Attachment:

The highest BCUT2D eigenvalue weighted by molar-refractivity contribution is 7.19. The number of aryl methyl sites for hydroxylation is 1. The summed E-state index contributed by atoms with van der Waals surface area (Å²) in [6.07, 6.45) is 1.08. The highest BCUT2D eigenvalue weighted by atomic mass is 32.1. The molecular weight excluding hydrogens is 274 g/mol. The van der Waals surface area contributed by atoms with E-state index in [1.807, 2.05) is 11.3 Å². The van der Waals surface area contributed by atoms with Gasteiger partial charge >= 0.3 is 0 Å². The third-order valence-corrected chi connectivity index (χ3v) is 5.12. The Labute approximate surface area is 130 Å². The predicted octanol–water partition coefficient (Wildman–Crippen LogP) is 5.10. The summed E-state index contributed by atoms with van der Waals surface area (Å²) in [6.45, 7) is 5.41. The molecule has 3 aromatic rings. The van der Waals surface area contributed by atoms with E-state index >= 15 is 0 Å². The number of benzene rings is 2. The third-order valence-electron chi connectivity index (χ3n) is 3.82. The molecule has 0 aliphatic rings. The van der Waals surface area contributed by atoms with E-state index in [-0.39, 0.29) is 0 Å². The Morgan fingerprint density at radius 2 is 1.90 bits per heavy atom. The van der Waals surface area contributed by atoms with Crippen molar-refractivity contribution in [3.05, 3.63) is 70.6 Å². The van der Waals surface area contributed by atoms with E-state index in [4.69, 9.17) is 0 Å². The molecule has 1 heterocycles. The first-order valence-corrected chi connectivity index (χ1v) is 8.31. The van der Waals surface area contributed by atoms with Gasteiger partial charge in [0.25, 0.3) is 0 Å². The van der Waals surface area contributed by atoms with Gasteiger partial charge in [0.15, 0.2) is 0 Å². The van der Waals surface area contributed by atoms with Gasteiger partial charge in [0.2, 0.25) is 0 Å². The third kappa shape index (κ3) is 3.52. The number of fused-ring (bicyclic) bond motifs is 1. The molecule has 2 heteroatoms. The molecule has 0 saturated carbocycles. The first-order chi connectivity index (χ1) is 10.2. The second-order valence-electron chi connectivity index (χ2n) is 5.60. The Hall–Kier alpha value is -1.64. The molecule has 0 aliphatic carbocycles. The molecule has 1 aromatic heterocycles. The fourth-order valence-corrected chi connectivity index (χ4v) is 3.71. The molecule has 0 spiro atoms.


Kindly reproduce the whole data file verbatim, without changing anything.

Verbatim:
The highest BCUT2D eigenvalue weighted by molar-refractivity contribution is 7.19. The number of aryl methyl sites for hydroxylation is 1. The summed E-state index contributed by atoms with van der Waals surface area (Å²) in [6.07, 6.45) is 1.08. The highest BCUT2D eigenvalue weighted by atomic mass is 32.1. The molecular weight excluding hydrogens is 274 g/mol. The van der Waals surface area contributed by atoms with E-state index in [1.807, 2.05) is 11.3 Å². The van der Waals surface area contributed by atoms with Gasteiger partial charge >= 0.3 is 0 Å². The third-order valence-corrected chi connectivity index (χ3v) is 5.12. The Labute approximate surface area is 130 Å². The predicted octanol–water partition coefficient (Wildman–Crippen LogP) is 5.10. The summed E-state index contributed by atoms with van der Waals surface area (Å²) in [6.45, 7) is 5.41. The molecule has 3 aromatic rings. The van der Waals surface area contributed by atoms with E-state index >= 15 is 0 Å². The number of benzene rings is 2. The third-order valence-electron chi connectivity index (χ3n) is 3.82. The molecule has 0 aliphatic rings. The van der Waals surface area contributed by atoms with E-state index in [-0.39, 0.29) is 0 Å². The Morgan fingerprint density at radius 2 is 1.90 bits per heavy atom. The van der Waals surface area contributed by atoms with Crippen molar-refractivity contribution in [3.05, 3.63) is 70.6 Å². The van der Waals surface area contributed by atoms with E-state index in [4.69, 9.17) is 0 Å². The molecule has 1 heterocycles. The first-order valence-corrected chi connectivity index (χ1v) is 8.31. The van der Waals surface area contributed by atoms with Gasteiger partial charge in [0.25, 0.3) is 0 Å². The van der Waals surface area contributed by atoms with Gasteiger partial charge in [0.15, 0.2) is 0 Å². The van der Waals surface area contributed by atoms with Gasteiger partial charge in [0.2, 0.25) is 0 Å². The third kappa shape index (κ3) is 3.52. The number of fused-ring (bicyclic) bond motifs is 1. The molecule has 2 heteroatoms. The molecule has 0 saturated carbocycles. The first-order chi connectivity index (χ1) is 10.2. The second-order valence-electron chi connectivity index (χ2n) is 5.60. The Hall–Kier alpha value is -1.64. The molecule has 0 aliphatic carbocycles. The molecule has 1 aromatic heterocycles. The fourth-order valence-corrected chi connectivity index (χ4v) is 3.71. The molecule has 0 spiro atoms.